As I have previously stated that in this blog, I would like to move focus from discussion the “In’s and Out’s” of specific systems. Instead, I’ll talk about the reasons why customers to our industry need to use the outputs of 3D Imaging technologies in the first place. This can be considered as discussing items that are further up the value-chain and moving up from just points and pixels.
To wit, I recently attended the Cansel Perspectives event in Toronto at the beginning of May. (For those unfamiliar with the Canadian survey equipment market, Cansel is Trimble’s largest distributor worldwide and a major outlet for vendors such as Autodesk and ClearEdge). During this event, we were naturally obligated to listen to sessions that highlighted the data and functionality of the latest laser scanning system or software package in the portfolio. But Phillip Morais of Cansel’s Toronto office organized an excellent Building Design and Construction track that included presentations utilizing information from various 3D imaging systems–and they barely mentioned laser scanning at all.
Presentations of note in this track included those by Mark Driedger of ATA Architects and Brian Skripac of Astorio/CannonDesign.
In addition to updating the audience’s knowledge of green building design, Driedger highlighted the importance of obtaining a complete as-built model of a property due to inconsistencies that are frequently found in drawing sets.
Brian Skripac’s presentation provided a description of how facilities management processes at Ohio State University are being streamlined with defined BIM deliverables:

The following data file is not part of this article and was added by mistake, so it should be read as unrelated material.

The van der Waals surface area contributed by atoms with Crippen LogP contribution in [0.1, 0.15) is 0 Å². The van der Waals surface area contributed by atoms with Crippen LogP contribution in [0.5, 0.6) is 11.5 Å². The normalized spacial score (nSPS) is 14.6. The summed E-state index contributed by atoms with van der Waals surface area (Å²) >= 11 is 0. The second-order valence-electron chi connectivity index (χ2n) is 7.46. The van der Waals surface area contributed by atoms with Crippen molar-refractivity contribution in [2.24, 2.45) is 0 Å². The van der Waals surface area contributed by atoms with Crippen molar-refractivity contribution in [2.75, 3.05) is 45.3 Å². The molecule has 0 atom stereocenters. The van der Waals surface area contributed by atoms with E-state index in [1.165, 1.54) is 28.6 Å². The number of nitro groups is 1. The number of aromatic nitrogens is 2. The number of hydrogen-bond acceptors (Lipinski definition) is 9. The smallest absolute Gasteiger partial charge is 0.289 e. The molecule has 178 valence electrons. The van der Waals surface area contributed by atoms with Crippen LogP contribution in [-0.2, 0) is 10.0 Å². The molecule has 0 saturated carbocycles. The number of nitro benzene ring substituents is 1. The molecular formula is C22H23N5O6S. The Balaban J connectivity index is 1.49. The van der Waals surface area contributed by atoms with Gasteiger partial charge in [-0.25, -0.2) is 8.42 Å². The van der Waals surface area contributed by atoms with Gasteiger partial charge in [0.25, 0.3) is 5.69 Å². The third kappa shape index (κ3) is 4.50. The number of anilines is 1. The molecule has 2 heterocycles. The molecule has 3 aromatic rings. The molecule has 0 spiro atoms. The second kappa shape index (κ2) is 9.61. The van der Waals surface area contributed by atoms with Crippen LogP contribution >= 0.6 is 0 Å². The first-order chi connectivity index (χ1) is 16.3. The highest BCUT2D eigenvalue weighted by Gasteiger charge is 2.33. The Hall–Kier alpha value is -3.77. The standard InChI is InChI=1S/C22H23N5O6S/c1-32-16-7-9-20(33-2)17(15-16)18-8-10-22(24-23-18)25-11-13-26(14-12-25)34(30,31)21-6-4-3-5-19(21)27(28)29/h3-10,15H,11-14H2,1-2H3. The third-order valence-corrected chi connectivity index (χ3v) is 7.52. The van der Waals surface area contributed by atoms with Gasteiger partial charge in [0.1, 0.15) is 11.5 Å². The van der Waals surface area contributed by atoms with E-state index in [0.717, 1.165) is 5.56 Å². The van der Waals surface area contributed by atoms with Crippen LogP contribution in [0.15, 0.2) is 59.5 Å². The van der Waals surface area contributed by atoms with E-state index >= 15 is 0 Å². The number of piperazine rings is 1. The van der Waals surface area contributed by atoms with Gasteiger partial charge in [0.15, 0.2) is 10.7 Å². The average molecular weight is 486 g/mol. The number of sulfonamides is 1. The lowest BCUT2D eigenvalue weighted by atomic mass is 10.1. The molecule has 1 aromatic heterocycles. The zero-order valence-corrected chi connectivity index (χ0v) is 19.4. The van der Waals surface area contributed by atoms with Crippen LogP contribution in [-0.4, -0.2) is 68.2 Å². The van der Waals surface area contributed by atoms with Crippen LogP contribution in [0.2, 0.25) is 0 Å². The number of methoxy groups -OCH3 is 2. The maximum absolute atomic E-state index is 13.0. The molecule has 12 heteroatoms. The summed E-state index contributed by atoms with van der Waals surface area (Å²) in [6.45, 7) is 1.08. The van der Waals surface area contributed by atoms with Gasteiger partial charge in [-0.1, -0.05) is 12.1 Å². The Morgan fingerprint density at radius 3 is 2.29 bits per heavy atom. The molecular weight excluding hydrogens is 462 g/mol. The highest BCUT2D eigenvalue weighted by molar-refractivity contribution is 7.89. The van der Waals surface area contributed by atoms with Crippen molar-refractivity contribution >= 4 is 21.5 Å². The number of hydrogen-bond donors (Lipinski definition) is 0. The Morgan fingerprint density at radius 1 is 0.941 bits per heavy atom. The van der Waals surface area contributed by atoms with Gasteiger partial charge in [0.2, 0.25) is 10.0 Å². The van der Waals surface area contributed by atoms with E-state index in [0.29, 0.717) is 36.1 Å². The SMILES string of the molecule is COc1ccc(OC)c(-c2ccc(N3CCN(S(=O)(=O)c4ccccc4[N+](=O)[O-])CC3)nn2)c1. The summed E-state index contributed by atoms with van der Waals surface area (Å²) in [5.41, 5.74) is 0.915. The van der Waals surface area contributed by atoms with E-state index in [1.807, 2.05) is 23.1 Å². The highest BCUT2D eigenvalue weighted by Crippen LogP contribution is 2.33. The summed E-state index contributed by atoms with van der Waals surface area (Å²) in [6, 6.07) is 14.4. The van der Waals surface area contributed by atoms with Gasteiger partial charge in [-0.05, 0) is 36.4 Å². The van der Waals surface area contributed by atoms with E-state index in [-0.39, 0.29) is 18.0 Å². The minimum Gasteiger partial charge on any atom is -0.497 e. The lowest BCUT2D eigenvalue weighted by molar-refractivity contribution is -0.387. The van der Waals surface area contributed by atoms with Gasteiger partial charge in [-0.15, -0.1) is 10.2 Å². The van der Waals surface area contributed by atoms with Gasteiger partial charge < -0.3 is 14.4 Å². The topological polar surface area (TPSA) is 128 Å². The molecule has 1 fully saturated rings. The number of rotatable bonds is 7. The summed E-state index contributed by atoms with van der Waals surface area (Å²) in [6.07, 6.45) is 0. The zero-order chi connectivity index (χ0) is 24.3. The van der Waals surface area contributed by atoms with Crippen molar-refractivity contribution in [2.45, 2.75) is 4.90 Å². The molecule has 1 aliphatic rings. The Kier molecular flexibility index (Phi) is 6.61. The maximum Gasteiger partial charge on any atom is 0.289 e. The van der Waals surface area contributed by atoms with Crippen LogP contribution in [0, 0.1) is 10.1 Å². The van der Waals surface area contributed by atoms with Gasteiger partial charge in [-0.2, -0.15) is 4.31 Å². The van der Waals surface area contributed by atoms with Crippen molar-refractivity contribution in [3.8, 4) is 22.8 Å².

Skripac’s primary focus was the requirements that project managers may wish to include in contract specifications to survey firms, as well as the questions that survey firms should ask of their clients. These are relevant points when you’re looking to do more than capture for a model or BIM related process, for instance if you also want to maintain information on the current state of a building or structure. These points were especially pertinent when defining the Level of Development (LOD) specifications in the BIM framework.
He offered examples. In discussions with stakeholders in the client group, Skripac found that room numbers needed to be captured in the resulting models, since these provided a reference network between models. During these discussions, they also decided to capture and maintain only geometries that cannot move in a model, and so removed detail such as wall studs from requirements.
These are relatively straightforward considerations, but will have a big effect upon the types of systems that will be used to acquire data for the model, together with the frequency and manner in which it will be updated.
The presentations raised a number of discussion points about the combinations of technology, data deliverable and method types that customers of the 3D imaging community need. This, of course, will be the focus of subsequent posts.